Austria is a federation. Each of its nine federal states has a unique and distinct culture. Austrians are moderate in their outlook and behaviour. The average Austrian on the street is likely to be friendly yet somewhat reserved and formal, softly spoken and well mannered, law abiding, socially conservative, rooted, family oriented, conformist and somewhat nepotistic, a Catholic at heart, not particularly religious but a follower of tradition, well educated if not as cosmopolitan as his/her European cousins, cynical, and equipped with a dry, sarcastic sense of humor.
Austria has a temperate continental climate. Summers last from early June to mid-September and can be hot in some years and rainy in others. Day-time temperatures in July and August are around 25°C (77°F), but can often reach 35°C (95°F). Winters are cold in the lowlands and very harsh in the Alpine region with temperatures often dropping below -10°C (14°F). Winters last from December to March (longer at higher altitudes). In the Alpine region large temperature fluctuations occur all year round and nights are chilly even in high summer. The northern Alps are generally a lot wetter than the rest of the country. The South East (Styria and Carinthia) is dry and sunny. The area around Vienna often experiences strong easterly winds.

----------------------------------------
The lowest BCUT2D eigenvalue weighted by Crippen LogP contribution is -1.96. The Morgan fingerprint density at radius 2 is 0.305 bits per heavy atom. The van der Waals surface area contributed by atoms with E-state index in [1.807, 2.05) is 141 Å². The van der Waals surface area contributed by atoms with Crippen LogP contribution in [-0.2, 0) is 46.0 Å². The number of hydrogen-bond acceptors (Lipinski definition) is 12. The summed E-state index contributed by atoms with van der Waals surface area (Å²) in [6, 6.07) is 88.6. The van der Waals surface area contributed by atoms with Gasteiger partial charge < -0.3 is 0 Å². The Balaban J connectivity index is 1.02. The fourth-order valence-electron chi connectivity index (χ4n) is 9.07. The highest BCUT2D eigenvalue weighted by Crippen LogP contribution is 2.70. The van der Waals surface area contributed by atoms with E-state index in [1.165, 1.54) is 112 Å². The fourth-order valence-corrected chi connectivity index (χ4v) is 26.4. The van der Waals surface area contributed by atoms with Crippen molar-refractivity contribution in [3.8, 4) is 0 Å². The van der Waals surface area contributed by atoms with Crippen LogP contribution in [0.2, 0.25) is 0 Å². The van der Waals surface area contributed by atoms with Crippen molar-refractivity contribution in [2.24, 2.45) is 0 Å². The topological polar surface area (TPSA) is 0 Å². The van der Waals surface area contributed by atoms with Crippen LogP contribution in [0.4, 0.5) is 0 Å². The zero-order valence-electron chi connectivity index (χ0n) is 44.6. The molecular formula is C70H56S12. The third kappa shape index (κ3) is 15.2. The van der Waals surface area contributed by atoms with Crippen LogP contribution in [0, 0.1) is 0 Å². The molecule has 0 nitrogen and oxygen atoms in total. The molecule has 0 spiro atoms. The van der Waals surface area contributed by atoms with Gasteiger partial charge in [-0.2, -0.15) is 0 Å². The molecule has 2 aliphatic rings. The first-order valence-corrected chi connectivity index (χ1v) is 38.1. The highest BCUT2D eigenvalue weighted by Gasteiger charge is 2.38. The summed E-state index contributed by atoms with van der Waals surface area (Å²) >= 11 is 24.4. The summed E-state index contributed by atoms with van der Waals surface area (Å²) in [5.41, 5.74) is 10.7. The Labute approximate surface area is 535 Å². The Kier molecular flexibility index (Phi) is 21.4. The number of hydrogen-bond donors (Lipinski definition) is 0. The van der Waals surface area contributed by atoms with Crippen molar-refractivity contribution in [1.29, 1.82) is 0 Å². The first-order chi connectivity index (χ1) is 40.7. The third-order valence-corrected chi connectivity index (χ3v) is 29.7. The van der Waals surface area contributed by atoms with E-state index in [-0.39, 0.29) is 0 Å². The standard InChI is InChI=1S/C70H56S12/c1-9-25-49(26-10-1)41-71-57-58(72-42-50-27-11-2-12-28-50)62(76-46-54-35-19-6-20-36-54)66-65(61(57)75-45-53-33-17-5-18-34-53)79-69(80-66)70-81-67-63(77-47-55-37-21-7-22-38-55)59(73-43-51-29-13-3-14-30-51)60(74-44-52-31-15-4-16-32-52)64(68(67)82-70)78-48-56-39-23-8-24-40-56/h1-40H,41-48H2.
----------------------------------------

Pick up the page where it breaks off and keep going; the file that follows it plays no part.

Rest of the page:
Austria is a member of the Schengen Agreement.
There are no border controls between countries that have signed and implemented this treaty – the European Union (except Bulgaria, Croatia, Cyprus, Ireland, Romania and the United Kingdom), Iceland, Liechtenstein, Norway and Switzerland. Likewise, a visa granted for any Schengen member is valid in all other countries that have signed and implemented the treaty. But be careful: not all EU members have signed the Schengen treaty, and not all Schengen members are part of the European Union. This means that there may be spot customs checks but no immigration checks or you may have to clear immigration but not customs
Please see the article Travel in the Schengen Zone for more information about how the scheme works and what entry requirements are.
To stay longer than 90 days, a non-EU foreigner will need either a long-stay visa (valid for up to 6 months) or an Aufenthaltstitel (residence permit). Visa-exempt visitors may be able to acquire a residence permit inside Austria after entry, but consulates do not recommend this route due to processing times for the permits and that the permit must be obtained within the initial 90-day period of stay.
Vienna, Austria’s capital, lies in the country’s east on the Danube River. Its artistic and intellectual legacy was shaped by residents including Mozart, Beethoven and Sigmund Freud. The city is also known for its Imperial palaces, including Schönbrunn, the Habsburgs’ summer residence. In the Museums Quartier district, historic and contemporary buildings display works by Egon Schiele, Gustav Klimt and other artists.